United Way accepting project proposals for Day of Caring
TRURO, N.S. - The United Way is looking for a few non-profit groups who could use a helping hand.
On hand for the commemorative planting of a Vimy oak in the Alumni Gardens on the Agricultural Campus of Dalhousie University in Bible Hill May 11 were Terry Farrell, sergeant at arms of Legion Branch #26 Truro, life secretary of the class of 2017 Mark Trenholm, dean David Gray, valedictorian Holly Fisher and class president Ellen Sharp.
©Jonathan Riley/Truro Daily News
Bible Hill, NS- A little piece of Vimy Ridge is now growing on the Dalhousie Agricultural Campus in Bible Hill.
Representatives of the Class of 2017 planted a Vimy Oak, a little tree with a big history, in the Alumni Gardens as part of convocation celebrations May 11.
Class president Ellen Sharp, life secretary Mark Trenholm and valedictorian Holly Fisher piled a commemorative shovelful of dirt around the seven-foot white oak, writing the latest chapter in a story going back 100 years to the First World War.
A Canadian soldier, Lieutenant Leslie Miller of Scarborough, Ont., was looking for a souvenir of what he’d just been through at the Battle of Vimy Ridge in April 1917. Everything on the ridge had been blasted to pieces but Miller found a shattered oak and put a handful of acorns in his pocket.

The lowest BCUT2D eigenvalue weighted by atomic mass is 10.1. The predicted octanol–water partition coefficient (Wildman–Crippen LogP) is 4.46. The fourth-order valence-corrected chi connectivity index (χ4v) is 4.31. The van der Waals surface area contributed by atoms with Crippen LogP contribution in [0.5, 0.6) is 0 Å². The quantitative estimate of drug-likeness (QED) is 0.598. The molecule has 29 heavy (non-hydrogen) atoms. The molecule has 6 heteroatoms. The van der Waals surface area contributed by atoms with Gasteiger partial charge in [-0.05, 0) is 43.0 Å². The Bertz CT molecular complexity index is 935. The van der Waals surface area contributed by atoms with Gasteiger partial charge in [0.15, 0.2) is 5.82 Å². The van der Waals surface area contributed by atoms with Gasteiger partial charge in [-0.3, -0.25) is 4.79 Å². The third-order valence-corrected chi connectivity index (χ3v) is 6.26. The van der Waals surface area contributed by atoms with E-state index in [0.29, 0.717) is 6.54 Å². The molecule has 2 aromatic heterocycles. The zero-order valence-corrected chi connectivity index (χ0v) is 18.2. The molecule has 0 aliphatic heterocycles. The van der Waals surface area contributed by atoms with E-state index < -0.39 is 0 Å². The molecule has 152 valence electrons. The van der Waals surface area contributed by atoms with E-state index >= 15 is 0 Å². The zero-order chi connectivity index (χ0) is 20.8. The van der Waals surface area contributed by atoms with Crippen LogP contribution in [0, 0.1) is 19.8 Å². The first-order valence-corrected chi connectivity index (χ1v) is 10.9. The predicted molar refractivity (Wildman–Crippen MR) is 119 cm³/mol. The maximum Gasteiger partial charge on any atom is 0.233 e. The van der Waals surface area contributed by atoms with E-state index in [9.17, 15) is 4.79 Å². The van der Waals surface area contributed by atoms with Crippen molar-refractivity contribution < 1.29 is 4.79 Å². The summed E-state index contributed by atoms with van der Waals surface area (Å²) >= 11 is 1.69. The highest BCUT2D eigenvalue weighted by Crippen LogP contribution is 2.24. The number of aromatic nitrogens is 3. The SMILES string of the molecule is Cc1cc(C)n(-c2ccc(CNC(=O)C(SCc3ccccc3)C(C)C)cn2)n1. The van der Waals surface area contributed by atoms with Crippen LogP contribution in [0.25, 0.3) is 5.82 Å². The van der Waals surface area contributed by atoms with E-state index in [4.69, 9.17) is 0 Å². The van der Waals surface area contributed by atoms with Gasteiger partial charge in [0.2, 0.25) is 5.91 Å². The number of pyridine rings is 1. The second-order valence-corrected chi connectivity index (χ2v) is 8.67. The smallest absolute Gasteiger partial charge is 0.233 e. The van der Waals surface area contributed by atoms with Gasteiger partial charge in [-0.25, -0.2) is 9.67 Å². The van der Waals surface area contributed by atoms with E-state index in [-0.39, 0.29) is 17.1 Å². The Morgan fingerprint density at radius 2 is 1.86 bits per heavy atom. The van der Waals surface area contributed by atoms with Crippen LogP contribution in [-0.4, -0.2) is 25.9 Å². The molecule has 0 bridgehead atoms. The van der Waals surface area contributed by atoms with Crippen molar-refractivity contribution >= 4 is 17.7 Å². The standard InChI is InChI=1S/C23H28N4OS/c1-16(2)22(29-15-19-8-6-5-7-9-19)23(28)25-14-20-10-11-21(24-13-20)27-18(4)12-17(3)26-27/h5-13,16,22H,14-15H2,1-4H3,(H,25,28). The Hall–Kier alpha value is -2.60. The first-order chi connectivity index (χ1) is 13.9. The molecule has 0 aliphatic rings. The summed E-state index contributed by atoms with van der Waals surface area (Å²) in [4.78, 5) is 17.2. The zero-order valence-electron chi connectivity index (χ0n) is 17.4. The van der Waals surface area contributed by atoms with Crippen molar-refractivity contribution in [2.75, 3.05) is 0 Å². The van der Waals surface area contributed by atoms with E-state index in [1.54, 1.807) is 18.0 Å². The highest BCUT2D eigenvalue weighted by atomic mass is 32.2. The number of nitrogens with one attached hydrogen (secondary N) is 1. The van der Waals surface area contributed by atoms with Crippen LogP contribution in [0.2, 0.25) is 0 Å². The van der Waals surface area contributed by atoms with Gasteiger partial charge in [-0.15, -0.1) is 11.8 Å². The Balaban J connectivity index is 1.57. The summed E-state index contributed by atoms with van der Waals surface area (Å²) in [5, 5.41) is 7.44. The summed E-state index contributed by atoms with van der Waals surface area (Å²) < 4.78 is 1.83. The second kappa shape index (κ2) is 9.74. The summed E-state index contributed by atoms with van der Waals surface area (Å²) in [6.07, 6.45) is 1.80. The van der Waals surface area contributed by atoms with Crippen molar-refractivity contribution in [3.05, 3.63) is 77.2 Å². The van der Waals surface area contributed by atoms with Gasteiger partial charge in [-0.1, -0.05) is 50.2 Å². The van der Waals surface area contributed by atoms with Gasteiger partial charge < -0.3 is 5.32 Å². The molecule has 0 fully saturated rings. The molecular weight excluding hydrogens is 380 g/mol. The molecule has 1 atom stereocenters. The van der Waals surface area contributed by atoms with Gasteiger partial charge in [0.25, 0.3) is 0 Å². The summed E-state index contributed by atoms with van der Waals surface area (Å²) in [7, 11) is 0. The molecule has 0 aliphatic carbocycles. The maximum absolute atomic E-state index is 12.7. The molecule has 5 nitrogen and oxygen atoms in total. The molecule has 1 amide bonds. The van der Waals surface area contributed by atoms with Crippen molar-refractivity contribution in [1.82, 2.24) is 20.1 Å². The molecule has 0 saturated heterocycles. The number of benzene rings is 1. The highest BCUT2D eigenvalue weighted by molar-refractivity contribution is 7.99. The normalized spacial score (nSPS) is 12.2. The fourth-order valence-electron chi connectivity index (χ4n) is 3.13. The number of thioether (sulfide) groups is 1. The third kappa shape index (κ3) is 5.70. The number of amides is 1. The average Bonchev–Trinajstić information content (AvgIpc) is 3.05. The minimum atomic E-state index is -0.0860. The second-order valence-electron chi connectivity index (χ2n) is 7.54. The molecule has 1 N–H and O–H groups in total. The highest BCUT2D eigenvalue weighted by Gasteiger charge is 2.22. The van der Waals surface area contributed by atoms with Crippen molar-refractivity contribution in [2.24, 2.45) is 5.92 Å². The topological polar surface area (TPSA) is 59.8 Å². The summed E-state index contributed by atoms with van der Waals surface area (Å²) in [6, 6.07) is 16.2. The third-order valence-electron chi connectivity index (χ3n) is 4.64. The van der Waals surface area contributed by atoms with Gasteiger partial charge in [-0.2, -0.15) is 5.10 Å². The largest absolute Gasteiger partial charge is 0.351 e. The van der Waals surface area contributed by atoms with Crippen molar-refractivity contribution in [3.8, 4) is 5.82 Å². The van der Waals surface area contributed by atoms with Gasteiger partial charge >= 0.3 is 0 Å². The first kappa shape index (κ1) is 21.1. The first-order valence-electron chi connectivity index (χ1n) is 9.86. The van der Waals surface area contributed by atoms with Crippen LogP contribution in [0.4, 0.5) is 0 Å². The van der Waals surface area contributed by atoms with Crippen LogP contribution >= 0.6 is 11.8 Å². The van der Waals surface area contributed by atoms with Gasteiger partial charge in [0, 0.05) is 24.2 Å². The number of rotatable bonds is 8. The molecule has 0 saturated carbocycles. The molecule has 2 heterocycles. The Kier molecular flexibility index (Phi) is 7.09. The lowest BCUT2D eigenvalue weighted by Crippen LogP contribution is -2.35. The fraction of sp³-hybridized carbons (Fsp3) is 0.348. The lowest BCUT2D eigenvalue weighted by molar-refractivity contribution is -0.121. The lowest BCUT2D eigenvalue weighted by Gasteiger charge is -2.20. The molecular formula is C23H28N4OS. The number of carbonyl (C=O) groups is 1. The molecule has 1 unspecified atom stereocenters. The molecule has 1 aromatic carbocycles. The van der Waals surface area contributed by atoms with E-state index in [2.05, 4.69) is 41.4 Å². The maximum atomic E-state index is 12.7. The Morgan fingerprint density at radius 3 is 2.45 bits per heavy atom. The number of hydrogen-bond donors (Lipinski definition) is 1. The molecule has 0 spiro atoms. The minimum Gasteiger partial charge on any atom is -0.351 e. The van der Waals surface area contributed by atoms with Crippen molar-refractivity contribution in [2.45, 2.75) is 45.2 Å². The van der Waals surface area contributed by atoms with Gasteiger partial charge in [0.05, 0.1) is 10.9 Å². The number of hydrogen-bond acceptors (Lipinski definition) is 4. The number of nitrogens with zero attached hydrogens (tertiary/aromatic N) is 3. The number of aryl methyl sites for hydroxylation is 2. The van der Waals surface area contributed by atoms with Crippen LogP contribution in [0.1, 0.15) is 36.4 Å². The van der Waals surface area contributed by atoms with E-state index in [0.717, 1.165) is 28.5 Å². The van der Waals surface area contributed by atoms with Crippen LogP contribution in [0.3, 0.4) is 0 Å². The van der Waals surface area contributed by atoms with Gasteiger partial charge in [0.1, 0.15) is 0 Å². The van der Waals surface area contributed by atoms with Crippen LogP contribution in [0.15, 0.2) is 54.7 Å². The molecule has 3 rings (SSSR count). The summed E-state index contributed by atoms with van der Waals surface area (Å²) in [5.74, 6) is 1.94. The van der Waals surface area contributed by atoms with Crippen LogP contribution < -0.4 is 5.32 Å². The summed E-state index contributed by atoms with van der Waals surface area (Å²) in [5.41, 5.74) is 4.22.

He planted those acorns on a farm back home in Ontario, a farm he called Vimy Oak. Monty MacDonald, now 72, worked for Miller on that farm with those oak trees.
Ten of those trees, now 100 years old, are still growing in Scarborough even though the farm is gone.
MacDonald visited Vimy 12 years ago and was sad to see no oaks growing there – he has been trying ever since, working with the Vimy Foundation, to get descendants of the Vimy Oaks planted in France.
In 2014, hoping to get some trees to Vimy before the 100th anniversary of the battle, MacDonald was going to harvest a pile of acorns and plant them – but the oaks barely produced 10 acorns that year.
So, plan B, he had hundreds of cuttings from the white oaks grafted onto Canadian rootstock.
It turned out to be overly complicated to get approval to import those trees into France and in 2015 the oaks dropped hundreds of acorns – which are now germinating in France.
So MacDonald and the Vimy Foundation are distributing the graftlings around Canada – 40 of them are coming to Atlantic Canada.
The first to be planted in Nova Scotia was the one in Bible Hill.
“The Class of 2017 is extremely proud to be able to present one of the Vimy Ridge Oaks as our gift,” said Sharp. “We are all here today as the future of agriculture because of the sacrifice of people in our past, people who gave everything for us to have the rights that we are so fortunate to have.”